That is the reason why those who believe in Jesus are no longer burdened with the consciousness of sin so that we need new sacrifices to be offered for us. It’s not that we don’t experience our sinful desires or see how we stumble and fall into sin. It’s that we believe that the blood Jesus shed and the death He died cancels and covers all our sin—the sin of our past, the sin that lives in us now, and the all the sin that we will commit before we, too, give up our spirits in death.
On Sunday morning, in Bible class, I have often asked the class whether they have experienced what it is to have a disturbed conscience, a conscience that is uncertain because it is aware of sin and God’s wrath against it. It seems that almost everyone there not only has experienced it, but many continue to experience it often.
Through the death of Jesus God wants to give us a restful, peaceful conscience; not a conscience that thinks that it no longer sins, but a conscience that is at rest because it believes and is confident that by His one offering Jesus has put our sins away from God’s sight forever.
That is what Jesus said before He died: It is finished. There is no more price to be paid for sins. There is nothing left to be done to save us from destruction. All is accomplished when Jesus gives up His spirit.
And the tenth chapter of Hebrews echoes these words of Jesus. It says that although God commanded the sacrifices of the Old Testament, they were never really His will, His lasting will. Jesus came to accomplish God’s will; not to sacrifice many animals, but to make one sacrifice—to offer up His own body and blood to God. And by that will we have been sanctified through the offering of the body of Jesus Christ once for all (Hebrews 10:10)—we have been made holy and set apart for God by the one sacrifice of Jesus.
And again: For by a single offering Jesus has perfected for all time those who are being sanctified (Heb. 10:14). Jesus has perfected us, completed us. He has finished us by a single offering, the offering of Himself. No, we think, how are we perfected? How are we finished? It is finished, Jesus said, and then died. The turning away of the Father’s wrath, the reconciliation of God with us, the covering of our sin, our being counted righteous, or justified—all finished, completed, perfected, when Jesus is delivered over to death.
Finally: “The Holy Spirit also bears witness to us, for after saying, ‘This is the covenant that I will make with them after those days, declares the Lord: I will put my laws on their hearts, and write them on their minds,’ then He adds, ‘I will remember their sins and their lawless deeds no more.’ Where there is forgiveness of these, there is no longer any offering for sin.” (Hebrews 10: 15-18)
The reason there is no longer any offering for sin is not because Christians no longer sin. It is because, as the LORD promised through the prophet Jeremiah, He “remembers our sins and lawless deeds no more.” The Lord is not forgetful. He does not remember them because they have been paid for by Jesus. The Lord indeed puts His laws on our hearts and writes them in our minds, and yet, nonetheless, that doesn’t enable us to keep His laws without sin. But as the writer of Hebrews points out, the inscription of the Law on our hearts is not the whole of the New Testament. He writes His laws in our hearts and minds and begins to sanctify us in this life. But our justification, the blotting out of our sins from before God’s eyes, is not simply begun now. It is completed. It is finished. And as a result, there is no longer any offering for sin.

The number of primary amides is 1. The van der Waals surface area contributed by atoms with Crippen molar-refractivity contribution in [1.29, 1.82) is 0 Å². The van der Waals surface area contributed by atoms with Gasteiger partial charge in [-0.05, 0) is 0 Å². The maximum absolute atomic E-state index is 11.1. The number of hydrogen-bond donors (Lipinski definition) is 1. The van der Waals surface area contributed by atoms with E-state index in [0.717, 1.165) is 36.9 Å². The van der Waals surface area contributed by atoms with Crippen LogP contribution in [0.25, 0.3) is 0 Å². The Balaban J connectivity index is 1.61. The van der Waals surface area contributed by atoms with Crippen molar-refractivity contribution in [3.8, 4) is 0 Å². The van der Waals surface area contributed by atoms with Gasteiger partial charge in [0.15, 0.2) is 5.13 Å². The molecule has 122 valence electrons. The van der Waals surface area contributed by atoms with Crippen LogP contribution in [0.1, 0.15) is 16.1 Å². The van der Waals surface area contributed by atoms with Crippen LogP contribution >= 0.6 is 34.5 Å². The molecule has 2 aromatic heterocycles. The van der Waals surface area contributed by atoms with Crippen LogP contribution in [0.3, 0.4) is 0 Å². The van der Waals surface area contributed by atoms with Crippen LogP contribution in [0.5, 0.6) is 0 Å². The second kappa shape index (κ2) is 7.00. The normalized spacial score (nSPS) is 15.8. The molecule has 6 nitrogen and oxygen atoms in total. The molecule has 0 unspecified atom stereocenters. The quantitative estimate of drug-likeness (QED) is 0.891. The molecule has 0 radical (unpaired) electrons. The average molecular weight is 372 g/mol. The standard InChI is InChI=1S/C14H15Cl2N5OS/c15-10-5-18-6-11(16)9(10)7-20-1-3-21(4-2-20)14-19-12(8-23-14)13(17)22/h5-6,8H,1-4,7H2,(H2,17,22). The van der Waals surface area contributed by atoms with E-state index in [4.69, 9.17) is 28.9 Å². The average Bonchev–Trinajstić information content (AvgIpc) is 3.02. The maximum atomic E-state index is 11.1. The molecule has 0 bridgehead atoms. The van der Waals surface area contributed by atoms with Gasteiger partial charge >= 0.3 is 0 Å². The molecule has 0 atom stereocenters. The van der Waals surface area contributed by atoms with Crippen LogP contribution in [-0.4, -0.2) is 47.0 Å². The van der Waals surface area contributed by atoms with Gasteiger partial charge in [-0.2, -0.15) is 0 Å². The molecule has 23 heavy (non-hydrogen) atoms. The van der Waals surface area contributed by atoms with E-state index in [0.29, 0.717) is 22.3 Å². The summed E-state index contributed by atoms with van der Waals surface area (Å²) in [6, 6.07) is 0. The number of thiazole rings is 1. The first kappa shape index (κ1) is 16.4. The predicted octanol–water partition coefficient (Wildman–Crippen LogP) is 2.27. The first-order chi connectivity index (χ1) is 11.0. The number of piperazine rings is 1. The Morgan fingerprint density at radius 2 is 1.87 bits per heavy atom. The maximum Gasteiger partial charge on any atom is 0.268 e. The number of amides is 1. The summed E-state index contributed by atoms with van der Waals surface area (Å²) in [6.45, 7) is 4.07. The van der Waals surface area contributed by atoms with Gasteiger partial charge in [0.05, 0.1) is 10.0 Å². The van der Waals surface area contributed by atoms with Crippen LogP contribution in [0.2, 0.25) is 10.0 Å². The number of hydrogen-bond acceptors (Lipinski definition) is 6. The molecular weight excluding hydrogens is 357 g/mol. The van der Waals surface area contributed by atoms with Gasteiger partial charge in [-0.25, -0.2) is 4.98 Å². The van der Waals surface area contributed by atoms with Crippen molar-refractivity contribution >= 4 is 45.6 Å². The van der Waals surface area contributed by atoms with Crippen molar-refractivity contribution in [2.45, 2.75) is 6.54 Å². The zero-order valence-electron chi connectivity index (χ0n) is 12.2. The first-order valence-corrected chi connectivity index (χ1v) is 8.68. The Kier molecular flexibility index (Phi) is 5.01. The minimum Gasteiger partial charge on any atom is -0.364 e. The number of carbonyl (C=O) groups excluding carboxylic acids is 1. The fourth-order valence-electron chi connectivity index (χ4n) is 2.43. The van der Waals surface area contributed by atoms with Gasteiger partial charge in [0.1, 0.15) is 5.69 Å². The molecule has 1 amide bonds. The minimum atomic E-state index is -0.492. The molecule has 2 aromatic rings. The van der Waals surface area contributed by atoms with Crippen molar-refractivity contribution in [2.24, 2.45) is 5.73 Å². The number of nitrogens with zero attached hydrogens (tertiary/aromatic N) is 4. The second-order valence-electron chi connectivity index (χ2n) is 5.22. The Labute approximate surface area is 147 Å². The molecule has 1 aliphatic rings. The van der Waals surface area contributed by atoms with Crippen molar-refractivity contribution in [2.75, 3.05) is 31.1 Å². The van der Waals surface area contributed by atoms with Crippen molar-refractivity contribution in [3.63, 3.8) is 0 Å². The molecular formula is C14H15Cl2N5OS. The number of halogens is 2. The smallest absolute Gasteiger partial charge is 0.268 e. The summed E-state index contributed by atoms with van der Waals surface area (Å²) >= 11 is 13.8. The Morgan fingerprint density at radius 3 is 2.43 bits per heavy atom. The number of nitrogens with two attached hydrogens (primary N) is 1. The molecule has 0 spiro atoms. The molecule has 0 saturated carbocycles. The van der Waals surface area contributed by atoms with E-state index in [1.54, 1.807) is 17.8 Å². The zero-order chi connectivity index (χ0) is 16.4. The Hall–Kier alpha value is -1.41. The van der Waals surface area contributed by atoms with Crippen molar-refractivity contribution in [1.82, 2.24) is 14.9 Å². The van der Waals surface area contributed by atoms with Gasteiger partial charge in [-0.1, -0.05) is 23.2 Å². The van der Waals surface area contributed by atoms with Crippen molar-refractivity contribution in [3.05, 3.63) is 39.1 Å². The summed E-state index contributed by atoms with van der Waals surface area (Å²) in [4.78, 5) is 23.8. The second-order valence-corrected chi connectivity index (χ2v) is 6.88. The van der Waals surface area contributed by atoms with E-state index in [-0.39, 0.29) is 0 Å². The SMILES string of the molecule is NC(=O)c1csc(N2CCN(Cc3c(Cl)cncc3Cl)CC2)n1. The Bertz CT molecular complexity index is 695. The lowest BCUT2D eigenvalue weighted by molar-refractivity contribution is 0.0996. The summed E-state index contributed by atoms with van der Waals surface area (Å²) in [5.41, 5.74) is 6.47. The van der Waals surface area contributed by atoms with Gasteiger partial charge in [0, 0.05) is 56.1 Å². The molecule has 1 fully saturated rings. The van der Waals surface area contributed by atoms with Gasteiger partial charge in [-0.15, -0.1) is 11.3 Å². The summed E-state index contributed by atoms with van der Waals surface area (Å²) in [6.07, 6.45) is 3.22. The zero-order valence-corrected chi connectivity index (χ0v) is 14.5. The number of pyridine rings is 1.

Destruction is still coming on the world because of sin. The day is far spent and evening is at hand. The world has grown old, and as it ages it is not becoming better but more wicked. Judgment looms. It appears to glower over us too. The end of our lives is before us. And when it comes, it will look and feel the same as it does for the rest of the world—not like a happy day, but a day of mourning. It will not look like the day of our salvation, but the day of our destruction. It will not appear to be light but darkness.
In the Tenebrae service tonight the candles are halfway out. When we have sung the Benedictus they will all be extinguished except the one in the center. Then that one too will be taken from its stand. The Church will become totally dark, just as everything became dark for Jesus’ disciples when His body was taken down from the cross, wrapped in the cloth with spices, placed in the tomb, and sealed in with a heavy stone.
Likely when we die that is what our eyes will see and our senses will experience at the ending of our lives—darkness.
But as the lights go out and the darkness descends, Jesus’ words from the cross will sustain us: It is finished. With those words, like Moses, we will enter the thick darkness where God is (Exodus 20: 21), and in the darkness the light will dawn on us (Luke 1: 79), because by one sacrifice Christ has perfected us before His Father.
In the Name of the Father and of the +Son and of the Holy Spirit. Amen. Soli Deo Gloria